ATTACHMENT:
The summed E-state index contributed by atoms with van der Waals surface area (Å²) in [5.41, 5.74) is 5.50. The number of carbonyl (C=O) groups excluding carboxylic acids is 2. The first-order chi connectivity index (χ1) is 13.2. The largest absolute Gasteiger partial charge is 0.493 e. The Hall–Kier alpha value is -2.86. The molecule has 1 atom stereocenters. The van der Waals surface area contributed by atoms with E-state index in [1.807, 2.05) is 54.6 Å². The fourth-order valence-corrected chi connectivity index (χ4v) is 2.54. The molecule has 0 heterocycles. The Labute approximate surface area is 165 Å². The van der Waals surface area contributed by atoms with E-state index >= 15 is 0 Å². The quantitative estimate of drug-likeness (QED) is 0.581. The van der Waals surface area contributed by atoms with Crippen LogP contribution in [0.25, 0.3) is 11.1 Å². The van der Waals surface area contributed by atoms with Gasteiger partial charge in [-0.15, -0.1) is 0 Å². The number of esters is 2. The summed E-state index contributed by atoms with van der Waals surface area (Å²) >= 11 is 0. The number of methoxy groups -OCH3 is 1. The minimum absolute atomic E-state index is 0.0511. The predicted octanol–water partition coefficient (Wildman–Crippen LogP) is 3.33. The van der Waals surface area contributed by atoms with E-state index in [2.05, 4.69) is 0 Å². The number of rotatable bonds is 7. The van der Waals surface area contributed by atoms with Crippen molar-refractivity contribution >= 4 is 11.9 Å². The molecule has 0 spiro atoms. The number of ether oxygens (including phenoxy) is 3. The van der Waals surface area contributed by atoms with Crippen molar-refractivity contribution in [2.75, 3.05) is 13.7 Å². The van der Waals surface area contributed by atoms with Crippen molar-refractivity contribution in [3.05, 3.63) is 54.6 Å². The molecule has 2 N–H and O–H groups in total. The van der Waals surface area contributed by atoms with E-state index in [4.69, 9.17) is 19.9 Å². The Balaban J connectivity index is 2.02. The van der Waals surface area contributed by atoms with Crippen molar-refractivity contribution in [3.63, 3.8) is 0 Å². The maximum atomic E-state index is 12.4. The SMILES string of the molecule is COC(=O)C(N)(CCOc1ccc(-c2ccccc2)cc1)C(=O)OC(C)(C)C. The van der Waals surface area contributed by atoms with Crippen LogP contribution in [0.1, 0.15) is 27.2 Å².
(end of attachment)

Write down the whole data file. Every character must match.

The summed E-state index contributed by atoms with van der Waals surface area (Å²) in [5.41, 5.74) is 5.50. The number of carbonyl (C=O) groups excluding carboxylic acids is 2. The first-order chi connectivity index (χ1) is 13.2. The largest absolute Gasteiger partial charge is 0.493 e. The Hall–Kier alpha value is -2.86. The molecule has 1 atom stereocenters. The van der Waals surface area contributed by atoms with E-state index in [1.807, 2.05) is 54.6 Å². The fourth-order valence-corrected chi connectivity index (χ4v) is 2.54. The molecule has 0 heterocycles. The Labute approximate surface area is 165 Å². The van der Waals surface area contributed by atoms with E-state index >= 15 is 0 Å². The quantitative estimate of drug-likeness (QED) is 0.581. The van der Waals surface area contributed by atoms with Crippen LogP contribution in [0.25, 0.3) is 11.1 Å². The van der Waals surface area contributed by atoms with Gasteiger partial charge in [-0.15, -0.1) is 0 Å². The number of esters is 2. The summed E-state index contributed by atoms with van der Waals surface area (Å²) >= 11 is 0. The number of methoxy groups -OCH3 is 1. The minimum absolute atomic E-state index is 0.0511. The predicted octanol–water partition coefficient (Wildman–Crippen LogP) is 3.33. The van der Waals surface area contributed by atoms with E-state index in [2.05, 4.69) is 0 Å². The number of rotatable bonds is 7. The van der Waals surface area contributed by atoms with Crippen molar-refractivity contribution >= 4 is 11.9 Å². The molecule has 0 spiro atoms. The number of ether oxygens (including phenoxy) is 3. The van der Waals surface area contributed by atoms with Crippen molar-refractivity contribution in [2.75, 3.05) is 13.7 Å². The van der Waals surface area contributed by atoms with Crippen molar-refractivity contribution in [3.05, 3.63) is 54.6 Å². The molecule has 2 N–H and O–H groups in total. The van der Waals surface area contributed by atoms with E-state index in [4.69, 9.17) is 19.9 Å². The Balaban J connectivity index is 2.02. The van der Waals surface area contributed by atoms with Crippen molar-refractivity contribution in [3.63, 3.8) is 0 Å². The maximum atomic E-state index is 12.4. The SMILES string of the molecule is COC(=O)C(N)(CCOc1ccc(-c2ccccc2)cc1)C(=O)OC(C)(C)C. The van der Waals surface area contributed by atoms with Crippen LogP contribution in [0.1, 0.15) is 27.2 Å².